The Treehouse Blog

Tag: android

Android certificate store

by on Jul.07, 2012, under Computers

Just a few notes on Android certificates – so I don’t have to re-google this in the future.

This is based on Android 2.3.7 / CyanogenMod 7.1.0.

Installing certificates (Settings – Location & Security – Credential Storage – Install from SD card) only looks on the root directory of the SD card for certificates – don’t bother putting them in sub-directories.  It also removes the file after installation.

If you have individual key and certificate files that you need to package into a PKCS12 for Android to import, the following works:

openssl pkcs12 -export -inkey Android.key -in Android.crt -certfile ca.crt -out Android.p12

(Courtesy: http://forums.openvpn.net/topic9062.html)

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Device Convergence: GPS

by on Jun.01, 2010, under Technology

Are cell phones yet to the point where they can replace a hand-held hiking GPS?  Up until recently, I’ve been quick to dismiss this notion.  The announcement of Garmin’s latest hand-helds that appear to be moving closer to their cell phone brethren has me wondering.  Reports of the new touch-screen interface are about as bad as one would expect.

So, what are the issues?  I tried my G1 running OruxMaps on a 3.5hr / 10 mile hike in the mountains on Monday to get a better perspective.

Battery Life. It barely survived.  I would probably expect twice the battery life from my Garmin GPSMap 76S with a constantly running display.  Can the battery life issues be solved with an external AA-based battery pack to keep the cell phone charged?  I have no experience with these things.  Reviews indicate that ones without regulators aren’t worth much.  I might have to try one.

GPS Hardware. Cell phones may have GPS receivers, but it is not their primary function.  Most Android phones I’ve looked at seem to use the Qualcomm gpsOne chipset instead of a dedicated chipset such as the oft-mentioned SiRFstar III.  This is a cause for concern, since gpsOne currently seems to lack support for WAAS and likely is not as sensitive as the SiRFstar.  The upside of gpsOne is that AGPS will provide a faster lock when within range of the cell network.

Usability. Another major hurdle is the availability of high quality GPS software for the phone.  I’ve tried Maverick Lite, OruxMaps, and My Tracks and found them all to be lacking the necessary features of a hand-held GPS.  My Tracks is the Google-sponsored outdoor activity tracking app that was very recently open-sourced.  Maverick and Orux both provide offline map access (another must), but they seem to accomplish this with saved graphic tiles and not vector data as would be desired.  Any new GPS solution I get should have high-resolution topo maps included.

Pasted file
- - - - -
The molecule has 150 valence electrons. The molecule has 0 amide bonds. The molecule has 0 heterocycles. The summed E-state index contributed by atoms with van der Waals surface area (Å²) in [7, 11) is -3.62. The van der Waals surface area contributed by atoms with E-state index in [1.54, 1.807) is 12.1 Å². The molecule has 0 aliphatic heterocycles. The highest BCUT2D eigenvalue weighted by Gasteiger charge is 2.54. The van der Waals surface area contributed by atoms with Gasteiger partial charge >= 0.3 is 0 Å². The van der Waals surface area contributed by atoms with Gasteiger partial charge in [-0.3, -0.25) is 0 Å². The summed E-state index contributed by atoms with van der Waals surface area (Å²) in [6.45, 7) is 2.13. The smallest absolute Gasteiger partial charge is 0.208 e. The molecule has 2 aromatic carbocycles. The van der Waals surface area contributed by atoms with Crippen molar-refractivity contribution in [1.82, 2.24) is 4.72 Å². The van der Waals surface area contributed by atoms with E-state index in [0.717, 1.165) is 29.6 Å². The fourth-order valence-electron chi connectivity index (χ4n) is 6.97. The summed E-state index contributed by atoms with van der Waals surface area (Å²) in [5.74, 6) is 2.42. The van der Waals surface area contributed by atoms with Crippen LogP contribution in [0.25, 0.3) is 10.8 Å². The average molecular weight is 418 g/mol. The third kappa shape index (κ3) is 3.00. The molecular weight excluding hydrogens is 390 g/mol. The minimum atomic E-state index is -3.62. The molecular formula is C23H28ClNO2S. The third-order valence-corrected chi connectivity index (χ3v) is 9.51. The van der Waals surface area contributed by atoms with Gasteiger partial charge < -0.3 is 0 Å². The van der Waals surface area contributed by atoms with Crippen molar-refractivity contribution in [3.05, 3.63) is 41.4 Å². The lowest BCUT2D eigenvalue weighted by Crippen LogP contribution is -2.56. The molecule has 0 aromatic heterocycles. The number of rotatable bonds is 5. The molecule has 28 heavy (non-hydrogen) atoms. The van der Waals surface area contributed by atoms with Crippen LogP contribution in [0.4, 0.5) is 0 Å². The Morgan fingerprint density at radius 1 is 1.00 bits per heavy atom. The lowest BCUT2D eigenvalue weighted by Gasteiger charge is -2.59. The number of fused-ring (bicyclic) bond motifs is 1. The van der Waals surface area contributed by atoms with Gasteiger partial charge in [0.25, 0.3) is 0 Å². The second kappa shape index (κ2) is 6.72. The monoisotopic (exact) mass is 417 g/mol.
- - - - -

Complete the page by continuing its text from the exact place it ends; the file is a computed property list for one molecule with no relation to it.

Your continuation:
Durability. Hand-held GPS receivers tend to be waterproof and a bit rugged.  I’ve dropped my GPSmap 76s a number of times – and it once fell off my bike at 15+ mph.  There’s no way any phone I’ve owned would be happy with that kind of treatment.

Bottom line?  Not sure yet.  I do think the concept of a hand-held GPS is already starting to fade.  I’m not ready just yet to give mine up in favor of the cell phone.  I hope the newly open-sourced My Tracks starts gaining some useful hand-held features.

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G1/Linksys Wifi Problems

by on Mar.13, 2010, under Networking

Awhile ago I finally upgraded my home wireless network (a single WAP54G v2) from TKIP to AES.  This has been something on the to-do list since I got rid of the Axim (which wouldn’t support AES).  I tested my two wireless client devices – a laptop and my G1, and they seemed fine at the time.  All was well.

Later I noticed that the G1 was not functioning on my home network, yet worked on other similarly secured networks I connect to.  It would connect, obtain an IP address, but not pass traffic – which is a pretty bad scenario since the G1 wouldn’t automatically fail back to its GSM data connection.  I did the typical troubleshooting with “forget”-ing the network and reconnecting, etc, but this was unsuccessful.  More detailed analysis showed that almost immediately after DHCP completed successfully, the G1 would see no traffic generated from the network, and the network would see no traffic generated by the G1.  With the laptop working fine through all of this, it really seemed to be a problem with the G1.